December 29, 2020. Social distancing has altered many of the activities we normally would participate in during the holidays. In The Netherlands, a Christmas Eve tradition is to light candles by the graves of Allied soldiers and Dutch resistance fighters who are buried in one of the War Cemeteries or in a municipal cemetery. On Christmas Eve 2020 this event still occurred, while respecting pandemic safety restrictions.
Remko de Jong, a resident of Makkum, coordinates the candle lighting ceremony in his village. He wrote to Pieter on December 24, and explained that “…Tonight I will participate again in the lights on war graves for the umpteenth year, only with the difference that this year I will do it alone with a photographer and our children help out. But no other people this year….”
38 airmen are buried in the Donia Protestant Church Cemetery in Makkum, which is located by Lake Ijsselmeer in the province of Friesland. Most of the airmen’s bodies were recovered from the foot of the dikes surrounding Makkum, pushed there from the sea by winds blowing in from the southwest. Others were recovered by fishermen from Makkum who brought the corpses to their home port for burial. (See https://www.zzairwar.nl/dossiers/954.html for more information.)
After the candle lighting, Remco wrote again, remarking that the evening was “…very cold but that’s what it is for December, along with a lot of wind….” Due to the wind, no candle was placed at the memorial panel, honouring the crew of Halifax L9561, that had been installed in Wons last October.
Candles were placed at the graves of the 38 airmen buried in the cemetery in Makkum by Remco, accompanied by his daughter Tessa and son Robin, plus a photographer. In addition to the Allied graves, “…. candles were placed at the graves of those killed by Canadian mortar fire during the liberation. Candles were also placed at the graves of 6 Makkum resistance fighters who were betrayed on April 7, 1945 by Dutch collaborators, interrogated by the Germans, and then were brutally assaulted and eventually murdered…”
As well as the cemetery in Makkum he explained that “…we placed a candle in Idsegahuizum which is 4 km away from us, at the grave of Sgt W. Anema. I came across Sgt W. Anema by accident on the internet. Sgt W. Anema died on 12 May 1940 in the Wonsstelling near the town of Cornwerd. He was born in the town of Idsegahuizum and buried in his birthplace of Idsegahuizum (in Frisian Skusum). Since it was only a few km from us I included that cemetery in my candle program …”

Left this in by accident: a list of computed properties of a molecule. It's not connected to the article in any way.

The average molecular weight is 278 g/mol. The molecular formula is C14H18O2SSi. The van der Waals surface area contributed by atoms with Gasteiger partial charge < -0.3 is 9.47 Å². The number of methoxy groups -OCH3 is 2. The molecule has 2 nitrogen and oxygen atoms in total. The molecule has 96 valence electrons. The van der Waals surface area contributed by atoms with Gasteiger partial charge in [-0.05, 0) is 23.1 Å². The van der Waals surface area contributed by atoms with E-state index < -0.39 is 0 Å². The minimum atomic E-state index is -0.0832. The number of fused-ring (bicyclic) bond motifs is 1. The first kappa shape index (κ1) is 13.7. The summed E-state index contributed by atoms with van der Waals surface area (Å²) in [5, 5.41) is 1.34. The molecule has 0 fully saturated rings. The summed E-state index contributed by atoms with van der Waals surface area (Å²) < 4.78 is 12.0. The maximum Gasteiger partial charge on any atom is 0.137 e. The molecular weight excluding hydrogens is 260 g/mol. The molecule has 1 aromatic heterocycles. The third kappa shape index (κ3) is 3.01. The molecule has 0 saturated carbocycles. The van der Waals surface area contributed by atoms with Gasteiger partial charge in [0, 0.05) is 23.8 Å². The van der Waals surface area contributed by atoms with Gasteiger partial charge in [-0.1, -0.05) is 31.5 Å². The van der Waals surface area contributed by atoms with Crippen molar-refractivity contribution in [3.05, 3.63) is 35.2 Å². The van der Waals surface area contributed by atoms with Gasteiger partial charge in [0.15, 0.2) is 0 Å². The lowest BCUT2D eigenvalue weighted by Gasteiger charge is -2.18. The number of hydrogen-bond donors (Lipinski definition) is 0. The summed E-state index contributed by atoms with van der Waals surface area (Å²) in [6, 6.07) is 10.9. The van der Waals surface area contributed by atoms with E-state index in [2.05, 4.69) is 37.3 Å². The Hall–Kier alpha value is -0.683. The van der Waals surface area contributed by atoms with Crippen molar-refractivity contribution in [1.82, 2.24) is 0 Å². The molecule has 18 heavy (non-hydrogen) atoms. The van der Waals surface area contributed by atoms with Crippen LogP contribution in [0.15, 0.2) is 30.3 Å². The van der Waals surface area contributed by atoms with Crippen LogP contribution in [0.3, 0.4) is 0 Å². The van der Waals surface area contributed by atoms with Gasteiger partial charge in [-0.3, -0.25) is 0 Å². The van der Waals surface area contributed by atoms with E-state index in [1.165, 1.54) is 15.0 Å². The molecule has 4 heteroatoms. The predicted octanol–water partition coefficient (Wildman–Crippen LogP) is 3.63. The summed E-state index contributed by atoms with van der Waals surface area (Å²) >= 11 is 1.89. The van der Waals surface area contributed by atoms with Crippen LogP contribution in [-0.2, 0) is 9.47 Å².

The Wonstelling was an 8 km long arched defence line in Friesland, set up to protect the entrance to the Afsluitdijk against attacks by the Germans in 1940. Made up of soil and wood only, due to the limited time available for preparing a stronger fortification, it was insufficient protection against artillery fire and air raids. On May 12, 1940, the Germans attacked, and during the battle Sgt Anema lost his life. (For more information, available in Dutch, see: https://nl.wikipedia.org/wiki/Wonsstelling)
Remco explained that after the candles were placed in Makkum, a period of silence was held, and then “…afterwards, ‘White Christmas’, the Christmas song of the war, was played, and sounded softly across the cemetery. I close every year with this song....” If you aren’t familiar with this song, you can listen to Bing Crosby singing it here: https://www.youtube.com/watch?v=IOkyBqGw2Wg
Over 7,600 Canadian soldiers are buried in The Netherlands!
Remco ended his account by noting that candle lighting occurred in cemeteries in The Netherlands, Belgium, France and Germany. “…375 cemeteries with 14,412 graves registered. Less than last year due to the coronavirus, but certainly still a great number…”
Kudos to the Dutch, who never forget the sacrifices made by Allied soldiers! There are over 7,600 Canadian soldiers buried in The Netherlands! Thank you to Remco de Jong for sharing his photos and an account of the candle lighting done by himself and his family.
If anyone has a story or photo to share about any Canadian military personnel buried in The Netherlands, please contact Pieter at firstname.lastname@example.org, comment on the blog, or tweet to @researchmemori1.
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© Daria Valkenburg